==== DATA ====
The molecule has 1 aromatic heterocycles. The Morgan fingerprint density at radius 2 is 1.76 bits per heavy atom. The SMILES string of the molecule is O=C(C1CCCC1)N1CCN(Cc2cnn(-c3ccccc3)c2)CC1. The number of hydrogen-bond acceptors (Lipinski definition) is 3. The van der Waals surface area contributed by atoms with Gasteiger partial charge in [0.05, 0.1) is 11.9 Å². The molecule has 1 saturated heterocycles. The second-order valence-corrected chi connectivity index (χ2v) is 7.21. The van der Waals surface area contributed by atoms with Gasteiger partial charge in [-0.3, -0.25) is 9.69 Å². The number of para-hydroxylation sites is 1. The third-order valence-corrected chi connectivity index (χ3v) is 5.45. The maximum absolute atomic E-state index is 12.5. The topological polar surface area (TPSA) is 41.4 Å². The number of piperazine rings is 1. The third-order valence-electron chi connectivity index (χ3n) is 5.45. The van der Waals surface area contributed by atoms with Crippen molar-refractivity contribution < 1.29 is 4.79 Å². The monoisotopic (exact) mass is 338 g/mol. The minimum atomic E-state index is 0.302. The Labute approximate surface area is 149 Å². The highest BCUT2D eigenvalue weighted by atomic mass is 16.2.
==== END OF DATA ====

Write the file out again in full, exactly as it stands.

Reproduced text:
The molecule has 1 aromatic heterocycles. The Morgan fingerprint density at radius 2 is 1.76 bits per heavy atom. The SMILES string of the molecule is O=C(C1CCCC1)N1CCN(Cc2cnn(-c3ccccc3)c2)CC1. The number of hydrogen-bond acceptors (Lipinski definition) is 3. The van der Waals surface area contributed by atoms with Gasteiger partial charge in [0.05, 0.1) is 11.9 Å². The molecule has 1 saturated heterocycles. The second-order valence-corrected chi connectivity index (χ2v) is 7.21. The van der Waals surface area contributed by atoms with Gasteiger partial charge in [-0.3, -0.25) is 9.69 Å². The number of para-hydroxylation sites is 1. The third-order valence-corrected chi connectivity index (χ3v) is 5.45. The maximum absolute atomic E-state index is 12.5. The topological polar surface area (TPSA) is 41.4 Å². The number of piperazine rings is 1. The third-order valence-electron chi connectivity index (χ3n) is 5.45. The van der Waals surface area contributed by atoms with Crippen molar-refractivity contribution < 1.29 is 4.79 Å². The monoisotopic (exact) mass is 338 g/mol. The minimum atomic E-state index is 0.302. The Labute approximate surface area is 149 Å². The highest BCUT2D eigenvalue weighted by atomic mass is 16.2.